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Article in InternationalJournalofThermalSciences·June2014

DOI:10.1016/j.ijthermalsci.2014.01.014

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International Journal of Thermal Sciences 80 (2014) 83 e 92 Contents lists available at ScienceDirect International

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journal homepage: www.els evier.com/locate/ijts

Sciences journal homepage: www.els evier.com/locate/ijts Comparison of single and two-phase models for nano fl uid

Comparison of single and two-phase models for nano uid convection at the entrance of a uniformly heated tube

Sinan Göktepe, Kunt Atal ı k, Hakan Ertürk *

Department of Mechanical Engineering, Bo gaziçi University Istanbul, Turkey

Engineering, Bo gaziçi University Istanbul, Turkey article info Article history: Received 12 February 2013

article info

Article history:

Received 12 February 2013 Received in revised form 8 November 2013 Accepted 14 January 2014 Available online

Keywords:

Nanouids Single-phase Two-phase Heat transfer enhancement Laminar ow Forced convection Full multiphase coupled

abstract

Macroscopic modeling of hydrodynamic and thermal behavior of nano uid ows at the entry region of uniformly heated pipe is studied. Single-phase models with and without thermal dispersion effect, Eulerian e Eulerian, and Eulerian e Mixture two-phase models are evaluated by comparing predicted convective heat transfer coef cients and friction factors with experimental results from literature. So- lutions with two different velocity e pressure coupling algorithms, Full Multiphase Coupled, and Phase Coupled Semi-Implicit Method for Pressure Linked Equations are also compared in terms of accuracy and computational cost. Dispersion model that uses velocity gradient to de ne dispersion conductivity is found to be more effective at entry region compared to other single-phase models. However, two-phase models predict convective heat transfer coef cient and friction factor more accurately at the entry re- gion. Moreover, computational cost of Eulerian e Eulerian two-phase model can be reduced up to 50% by implementing Full Multiphase Coupled scheme.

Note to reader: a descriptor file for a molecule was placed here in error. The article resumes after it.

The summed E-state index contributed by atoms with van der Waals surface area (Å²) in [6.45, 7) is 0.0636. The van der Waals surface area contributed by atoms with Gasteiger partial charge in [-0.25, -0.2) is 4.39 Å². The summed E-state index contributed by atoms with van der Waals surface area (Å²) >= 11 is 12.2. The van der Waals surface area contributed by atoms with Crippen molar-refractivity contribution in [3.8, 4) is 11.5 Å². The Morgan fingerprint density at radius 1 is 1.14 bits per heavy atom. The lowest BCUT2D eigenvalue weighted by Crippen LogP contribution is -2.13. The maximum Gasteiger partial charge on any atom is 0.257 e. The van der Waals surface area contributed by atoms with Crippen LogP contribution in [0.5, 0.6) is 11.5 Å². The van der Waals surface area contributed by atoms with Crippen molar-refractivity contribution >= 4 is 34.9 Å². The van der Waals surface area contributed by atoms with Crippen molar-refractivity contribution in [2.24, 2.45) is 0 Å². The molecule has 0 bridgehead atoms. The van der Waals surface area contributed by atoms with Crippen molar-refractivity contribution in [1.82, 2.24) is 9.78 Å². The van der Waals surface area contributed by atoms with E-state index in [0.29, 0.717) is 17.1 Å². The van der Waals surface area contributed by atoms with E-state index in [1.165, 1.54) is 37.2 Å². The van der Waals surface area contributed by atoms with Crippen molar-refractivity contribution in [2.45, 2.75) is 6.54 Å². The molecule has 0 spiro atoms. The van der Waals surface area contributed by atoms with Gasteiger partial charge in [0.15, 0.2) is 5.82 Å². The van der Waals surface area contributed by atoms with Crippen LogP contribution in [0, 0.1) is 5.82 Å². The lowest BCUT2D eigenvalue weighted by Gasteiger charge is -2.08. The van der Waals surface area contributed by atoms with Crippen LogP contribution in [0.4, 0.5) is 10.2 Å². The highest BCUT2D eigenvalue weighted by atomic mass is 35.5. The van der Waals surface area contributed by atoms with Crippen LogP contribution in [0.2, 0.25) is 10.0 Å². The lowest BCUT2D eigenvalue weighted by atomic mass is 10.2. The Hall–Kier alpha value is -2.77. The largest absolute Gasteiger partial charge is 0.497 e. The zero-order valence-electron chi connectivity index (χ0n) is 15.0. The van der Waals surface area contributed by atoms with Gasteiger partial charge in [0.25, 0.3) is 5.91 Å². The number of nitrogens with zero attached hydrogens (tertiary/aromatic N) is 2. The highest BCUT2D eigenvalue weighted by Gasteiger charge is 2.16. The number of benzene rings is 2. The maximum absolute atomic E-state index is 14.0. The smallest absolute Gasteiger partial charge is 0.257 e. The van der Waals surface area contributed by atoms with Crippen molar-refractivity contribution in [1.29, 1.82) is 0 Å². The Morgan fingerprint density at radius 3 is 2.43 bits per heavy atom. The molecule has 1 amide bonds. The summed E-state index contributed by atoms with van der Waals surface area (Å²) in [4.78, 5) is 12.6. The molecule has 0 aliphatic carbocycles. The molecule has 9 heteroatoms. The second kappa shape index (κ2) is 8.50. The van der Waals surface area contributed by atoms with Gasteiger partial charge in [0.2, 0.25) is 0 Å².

2014 Elsevier Masson SAS. All rights reserved.

1. Introduction

Engineered uids made of a base uid and nano sized particles such as CuO, Al 2 O 3 , or TiO 2 [1] that form colloidal suspensions are referred as nano uids [2] . The most commonly used base uids are water and ethylene glycol due to their use in conventional thermal systems. Measured thermal conductivities of nano uids are found to be exceeding predictions based on the Maxwell s effective me- dium theory that led many researchers to consider nano uids as next generation heat transfer uids [3] . Therefore, nano uids are considered for many engineering applications such as, cooling of electronics [4,5] , vehicle thermal management [6] , and solar energy systems [7,8] . Design and analysis of such systems necessitate ac- curate estimation of hydrodynamic and thermal characteristics of nano uids. Many experimental studies were carried out to quantify thermal and ow characteristics of nano uids for laminar and turbulent ow conditions [2,9 e13] . However, it is important to be able to model nano uid ow accurately in order to design equipment that operates with nano uids. It was observed that addition of

* Corresponding author. Tel.: þ 90 212 359 7356. E-mail addresses: snangoktepe@gmail.com (S. Göktepe), atalik@boun.edu.tr (K. Atalı k), hakan.erturk@boun.edu.tr (H. Ertürk).

1290-0729/ 2014 Elsevier Masson SAS. All rights reserved.